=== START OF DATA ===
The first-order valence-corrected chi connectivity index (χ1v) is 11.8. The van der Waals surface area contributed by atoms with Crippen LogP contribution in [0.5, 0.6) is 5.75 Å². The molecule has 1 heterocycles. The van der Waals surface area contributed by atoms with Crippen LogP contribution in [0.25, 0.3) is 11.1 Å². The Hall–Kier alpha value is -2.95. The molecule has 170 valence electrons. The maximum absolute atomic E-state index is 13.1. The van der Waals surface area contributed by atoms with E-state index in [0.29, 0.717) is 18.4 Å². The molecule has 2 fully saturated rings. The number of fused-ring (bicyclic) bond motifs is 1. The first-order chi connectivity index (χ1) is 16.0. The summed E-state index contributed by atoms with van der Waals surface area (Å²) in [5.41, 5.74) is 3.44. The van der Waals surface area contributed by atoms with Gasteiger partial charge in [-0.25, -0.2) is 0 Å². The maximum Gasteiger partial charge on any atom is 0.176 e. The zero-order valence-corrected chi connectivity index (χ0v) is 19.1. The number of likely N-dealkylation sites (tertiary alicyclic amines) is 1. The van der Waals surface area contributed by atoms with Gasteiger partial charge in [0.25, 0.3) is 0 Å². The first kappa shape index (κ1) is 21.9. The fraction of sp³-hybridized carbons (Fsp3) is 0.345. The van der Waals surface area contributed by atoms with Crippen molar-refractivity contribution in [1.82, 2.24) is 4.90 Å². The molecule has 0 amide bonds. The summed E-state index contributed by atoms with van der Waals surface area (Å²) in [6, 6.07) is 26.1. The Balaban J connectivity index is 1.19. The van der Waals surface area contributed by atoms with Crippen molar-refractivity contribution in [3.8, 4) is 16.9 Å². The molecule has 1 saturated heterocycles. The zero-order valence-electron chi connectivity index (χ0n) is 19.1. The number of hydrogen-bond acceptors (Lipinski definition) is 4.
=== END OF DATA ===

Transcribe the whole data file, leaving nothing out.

The first-order valence-corrected chi connectivity index (χ1v) is 11.8. The van der Waals surface area contributed by atoms with Crippen LogP contribution in [0.5, 0.6) is 5.75 Å². The molecule has 1 heterocycles. The van der Waals surface area contributed by atoms with Crippen LogP contribution in [0.25, 0.3) is 11.1 Å². The Hall–Kier alpha value is -2.95. The molecule has 170 valence electrons. The maximum absolute atomic E-state index is 13.1. The van der Waals surface area contributed by atoms with E-state index in [0.29, 0.717) is 18.4 Å². The molecule has 2 fully saturated rings. The number of fused-ring (bicyclic) bond motifs is 1. The first-order chi connectivity index (χ1) is 16.0. The summed E-state index contributed by atoms with van der Waals surface area (Å²) in [5.41, 5.74) is 3.44. The van der Waals surface area contributed by atoms with Gasteiger partial charge in [-0.25, -0.2) is 0 Å². The maximum Gasteiger partial charge on any atom is 0.176 e. The zero-order valence-corrected chi connectivity index (χ0v) is 19.1. The number of likely N-dealkylation sites (tertiary alicyclic amines) is 1. The van der Waals surface area contributed by atoms with Gasteiger partial charge in [0.25, 0.3) is 0 Å². The first kappa shape index (κ1) is 21.9. The fraction of sp³-hybridized carbons (Fsp3) is 0.345. The van der Waals surface area contributed by atoms with Crippen molar-refractivity contribution in [1.82, 2.24) is 4.90 Å². The molecule has 0 amide bonds. The summed E-state index contributed by atoms with van der Waals surface area (Å²) in [6, 6.07) is 26.1. The Balaban J connectivity index is 1.19. The van der Waals surface area contributed by atoms with Crippen molar-refractivity contribution in [3.8, 4) is 16.9 Å². The molecule has 1 saturated heterocycles. The zero-order valence-electron chi connectivity index (χ0n) is 19.1. The number of hydrogen-bond acceptors (Lipinski definition) is 4.